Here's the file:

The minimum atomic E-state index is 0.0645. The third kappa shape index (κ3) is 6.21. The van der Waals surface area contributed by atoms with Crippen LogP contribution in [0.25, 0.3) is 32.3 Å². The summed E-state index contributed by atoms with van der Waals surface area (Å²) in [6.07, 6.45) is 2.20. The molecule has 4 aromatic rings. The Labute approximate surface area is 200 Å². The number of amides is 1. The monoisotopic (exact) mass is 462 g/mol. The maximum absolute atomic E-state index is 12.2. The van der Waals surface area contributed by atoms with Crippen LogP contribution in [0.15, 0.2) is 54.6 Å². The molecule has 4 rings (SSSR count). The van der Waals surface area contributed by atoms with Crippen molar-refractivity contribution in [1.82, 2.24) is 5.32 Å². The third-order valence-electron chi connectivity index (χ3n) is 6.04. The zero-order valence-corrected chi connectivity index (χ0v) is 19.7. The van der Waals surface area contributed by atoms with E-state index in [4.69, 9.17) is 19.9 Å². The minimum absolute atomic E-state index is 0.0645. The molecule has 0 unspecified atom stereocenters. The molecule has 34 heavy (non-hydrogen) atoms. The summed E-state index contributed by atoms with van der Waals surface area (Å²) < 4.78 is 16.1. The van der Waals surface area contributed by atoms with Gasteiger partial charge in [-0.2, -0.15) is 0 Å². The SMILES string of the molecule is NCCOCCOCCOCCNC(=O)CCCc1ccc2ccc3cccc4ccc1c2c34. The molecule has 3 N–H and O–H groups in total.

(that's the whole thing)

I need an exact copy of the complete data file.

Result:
The minimum atomic E-state index is 0.0645. The third kappa shape index (κ3) is 6.21. The van der Waals surface area contributed by atoms with Crippen LogP contribution in [0.25, 0.3) is 32.3 Å². The summed E-state index contributed by atoms with van der Waals surface area (Å²) in [6.07, 6.45) is 2.20. The molecule has 4 aromatic rings. The Labute approximate surface area is 200 Å². The number of amides is 1. The monoisotopic (exact) mass is 462 g/mol. The maximum absolute atomic E-state index is 12.2. The van der Waals surface area contributed by atoms with Crippen LogP contribution in [0.15, 0.2) is 54.6 Å². The molecule has 4 rings (SSSR count). The van der Waals surface area contributed by atoms with Crippen molar-refractivity contribution in [1.82, 2.24) is 5.32 Å². The third-order valence-electron chi connectivity index (χ3n) is 6.04. The zero-order valence-corrected chi connectivity index (χ0v) is 19.7. The van der Waals surface area contributed by atoms with E-state index in [4.69, 9.17) is 19.9 Å². The minimum absolute atomic E-state index is 0.0645. The molecule has 0 unspecified atom stereocenters. The molecule has 34 heavy (non-hydrogen) atoms. The summed E-state index contributed by atoms with van der Waals surface area (Å²) < 4.78 is 16.1. The van der Waals surface area contributed by atoms with Gasteiger partial charge in [-0.2, -0.15) is 0 Å². The SMILES string of the molecule is NCCOCCOCCOCCNC(=O)CCCc1ccc2ccc3cccc4ccc1c2c34. The molecule has 3 N–H and O–H groups in total.